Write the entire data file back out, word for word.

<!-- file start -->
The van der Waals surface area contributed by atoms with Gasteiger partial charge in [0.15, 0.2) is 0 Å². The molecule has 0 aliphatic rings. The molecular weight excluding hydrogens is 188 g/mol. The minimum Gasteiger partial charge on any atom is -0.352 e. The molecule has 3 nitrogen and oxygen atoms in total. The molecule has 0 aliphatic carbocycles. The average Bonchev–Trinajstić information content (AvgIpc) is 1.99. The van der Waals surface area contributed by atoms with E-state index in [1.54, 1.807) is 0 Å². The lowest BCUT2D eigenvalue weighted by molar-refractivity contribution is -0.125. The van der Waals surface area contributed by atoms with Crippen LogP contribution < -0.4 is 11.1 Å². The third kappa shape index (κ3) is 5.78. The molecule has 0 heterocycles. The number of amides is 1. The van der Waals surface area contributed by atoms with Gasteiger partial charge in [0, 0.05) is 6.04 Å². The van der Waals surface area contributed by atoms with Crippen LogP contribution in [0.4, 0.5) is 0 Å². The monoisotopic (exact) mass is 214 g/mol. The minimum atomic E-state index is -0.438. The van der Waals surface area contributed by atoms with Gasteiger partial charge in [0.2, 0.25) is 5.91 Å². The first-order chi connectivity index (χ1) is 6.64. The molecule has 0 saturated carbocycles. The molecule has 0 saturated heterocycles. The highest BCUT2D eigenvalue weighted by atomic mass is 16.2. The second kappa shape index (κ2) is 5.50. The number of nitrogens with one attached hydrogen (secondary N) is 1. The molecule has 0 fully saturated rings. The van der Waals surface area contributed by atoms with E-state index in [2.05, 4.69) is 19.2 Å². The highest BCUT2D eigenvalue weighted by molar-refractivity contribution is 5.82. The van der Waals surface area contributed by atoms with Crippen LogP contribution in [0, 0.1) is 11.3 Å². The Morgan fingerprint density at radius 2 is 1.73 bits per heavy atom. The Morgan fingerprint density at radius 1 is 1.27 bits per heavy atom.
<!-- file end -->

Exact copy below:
The van der Waals surface area contributed by atoms with Gasteiger partial charge in [0.15, 0.2) is 0 Å². The molecule has 0 aliphatic rings. The molecular weight excluding hydrogens is 188 g/mol. The minimum Gasteiger partial charge on any atom is -0.352 e. The molecule has 3 nitrogen and oxygen atoms in total. The molecule has 0 aliphatic carbocycles. The average Bonchev–Trinajstić information content (AvgIpc) is 1.99. The van der Waals surface area contributed by atoms with E-state index in [1.54, 1.807) is 0 Å². The lowest BCUT2D eigenvalue weighted by molar-refractivity contribution is -0.125. The van der Waals surface area contributed by atoms with Crippen LogP contribution < -0.4 is 11.1 Å². The third kappa shape index (κ3) is 5.78. The molecule has 0 heterocycles. The number of amides is 1. The van der Waals surface area contributed by atoms with Gasteiger partial charge in [0, 0.05) is 6.04 Å². The van der Waals surface area contributed by atoms with Crippen LogP contribution in [0.4, 0.5) is 0 Å². The monoisotopic (exact) mass is 214 g/mol. The minimum atomic E-state index is -0.438. The van der Waals surface area contributed by atoms with Gasteiger partial charge in [0.2, 0.25) is 5.91 Å². The first-order chi connectivity index (χ1) is 6.64. The molecule has 0 saturated carbocycles. The molecule has 0 saturated heterocycles. The highest BCUT2D eigenvalue weighted by atomic mass is 16.2. The second kappa shape index (κ2) is 5.50. The number of nitrogens with one attached hydrogen (secondary N) is 1. The molecule has 0 fully saturated rings. The van der Waals surface area contributed by atoms with E-state index in [2.05, 4.69) is 19.2 Å². The highest BCUT2D eigenvalue weighted by molar-refractivity contribution is 5.82. The van der Waals surface area contributed by atoms with Crippen LogP contribution in [0, 0.1) is 11.3 Å². The Morgan fingerprint density at radius 2 is 1.73 bits per heavy atom. The Morgan fingerprint density at radius 1 is 1.27 bits per heavy atom.